Objectives: To describe daytime non-severe hypoglycemic events (NSHEs), assess their impact on patient functioning and diabetes self-management, and examine if these impacts differ by diabetes type or country.
Methods: Internet survey to adults with diabetes in the US, UK, Germany, and France.
Results: Of 6756 screened respondents, 2439 reported a daytime NSHE in the past month. NSHEs occurred while active (e.g., running errands) (45.1%), 29.6% while not active (e.g., watching TV), and 23.8% at work. On average, it took half a day to respond and recover from NSHE. Respondents monitored their glucose 5.7 extra times on average over the following week. On the day of event, type 1 respondents tested significantly more often than type 2 (p<0.05). Type 2 were less likely to confirm NSHE with glucose test (p<0.001). Following NSHE, 12.6% of respondents reduced total insulin by an average of 7.6 units (SD=8.3). Total units and days with reduced dosing was significantly less, whilst number of additional glucose tests and time to recover was significantly longer if NSHE occurred at work (p<0.001). Type 1 decreased insulin doses more often (p<0.001); however, type 2 decreased a greater number of units (p<0.01). Compared with other countries, US respondents were more likely to eat a light or full meal and respondents in France took significantly longer than all other countries to recognize (p<0.05), respond to (p<0.001), and recover from (p<0.001) NSHE, used significantly more monitoring tests the day of (p<0.05) and over the subsequent week (p<0.001), and decreased their normal insulin dose more (p<0.001). Limitations of the study include potential recall bias and selection bias.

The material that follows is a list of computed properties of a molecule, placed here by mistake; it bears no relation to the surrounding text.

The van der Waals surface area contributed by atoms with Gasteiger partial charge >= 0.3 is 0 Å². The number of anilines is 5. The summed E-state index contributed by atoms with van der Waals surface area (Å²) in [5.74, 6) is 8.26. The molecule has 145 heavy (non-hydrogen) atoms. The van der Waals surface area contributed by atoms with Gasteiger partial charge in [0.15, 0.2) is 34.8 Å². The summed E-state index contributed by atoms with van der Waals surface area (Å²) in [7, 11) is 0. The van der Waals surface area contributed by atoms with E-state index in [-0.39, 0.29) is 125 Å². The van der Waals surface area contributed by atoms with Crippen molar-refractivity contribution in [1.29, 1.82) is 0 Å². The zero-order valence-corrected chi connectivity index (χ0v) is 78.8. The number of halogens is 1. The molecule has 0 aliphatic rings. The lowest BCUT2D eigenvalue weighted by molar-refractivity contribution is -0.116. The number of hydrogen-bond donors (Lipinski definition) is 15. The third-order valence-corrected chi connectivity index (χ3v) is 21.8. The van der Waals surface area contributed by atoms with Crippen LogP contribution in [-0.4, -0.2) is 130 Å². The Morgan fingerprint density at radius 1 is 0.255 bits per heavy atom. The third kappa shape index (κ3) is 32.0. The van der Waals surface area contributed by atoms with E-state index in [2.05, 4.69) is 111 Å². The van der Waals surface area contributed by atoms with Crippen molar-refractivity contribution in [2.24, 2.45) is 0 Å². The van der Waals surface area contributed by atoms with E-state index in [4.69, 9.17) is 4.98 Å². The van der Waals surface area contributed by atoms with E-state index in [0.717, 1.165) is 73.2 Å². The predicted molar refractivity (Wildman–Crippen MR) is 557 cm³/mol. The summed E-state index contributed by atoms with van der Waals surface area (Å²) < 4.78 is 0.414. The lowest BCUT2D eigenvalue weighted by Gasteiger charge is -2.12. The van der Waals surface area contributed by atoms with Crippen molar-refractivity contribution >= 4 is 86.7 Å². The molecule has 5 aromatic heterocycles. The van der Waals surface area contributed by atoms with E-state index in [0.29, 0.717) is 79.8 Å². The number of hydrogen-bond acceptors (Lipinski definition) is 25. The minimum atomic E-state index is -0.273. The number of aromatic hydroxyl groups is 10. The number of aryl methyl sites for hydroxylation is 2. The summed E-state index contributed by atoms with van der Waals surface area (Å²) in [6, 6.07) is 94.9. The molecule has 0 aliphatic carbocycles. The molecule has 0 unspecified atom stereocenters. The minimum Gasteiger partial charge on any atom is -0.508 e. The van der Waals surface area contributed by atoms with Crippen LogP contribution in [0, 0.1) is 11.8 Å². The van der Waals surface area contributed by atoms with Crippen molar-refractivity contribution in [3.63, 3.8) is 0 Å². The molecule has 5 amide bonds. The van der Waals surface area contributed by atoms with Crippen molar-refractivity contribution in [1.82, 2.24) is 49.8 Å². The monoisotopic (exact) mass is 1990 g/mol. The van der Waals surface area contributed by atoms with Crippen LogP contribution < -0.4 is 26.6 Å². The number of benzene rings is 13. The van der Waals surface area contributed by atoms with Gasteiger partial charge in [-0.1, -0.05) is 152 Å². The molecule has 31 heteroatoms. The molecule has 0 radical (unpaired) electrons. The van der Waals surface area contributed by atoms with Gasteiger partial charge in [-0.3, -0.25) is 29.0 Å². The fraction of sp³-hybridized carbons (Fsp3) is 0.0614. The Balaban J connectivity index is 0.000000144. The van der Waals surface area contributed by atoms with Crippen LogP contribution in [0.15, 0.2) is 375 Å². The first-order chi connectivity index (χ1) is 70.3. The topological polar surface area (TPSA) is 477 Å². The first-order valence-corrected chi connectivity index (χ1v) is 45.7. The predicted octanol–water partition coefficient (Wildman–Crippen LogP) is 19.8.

Conclusions: NSHEs are associated with a significant impact on patient functioning and diabetes management.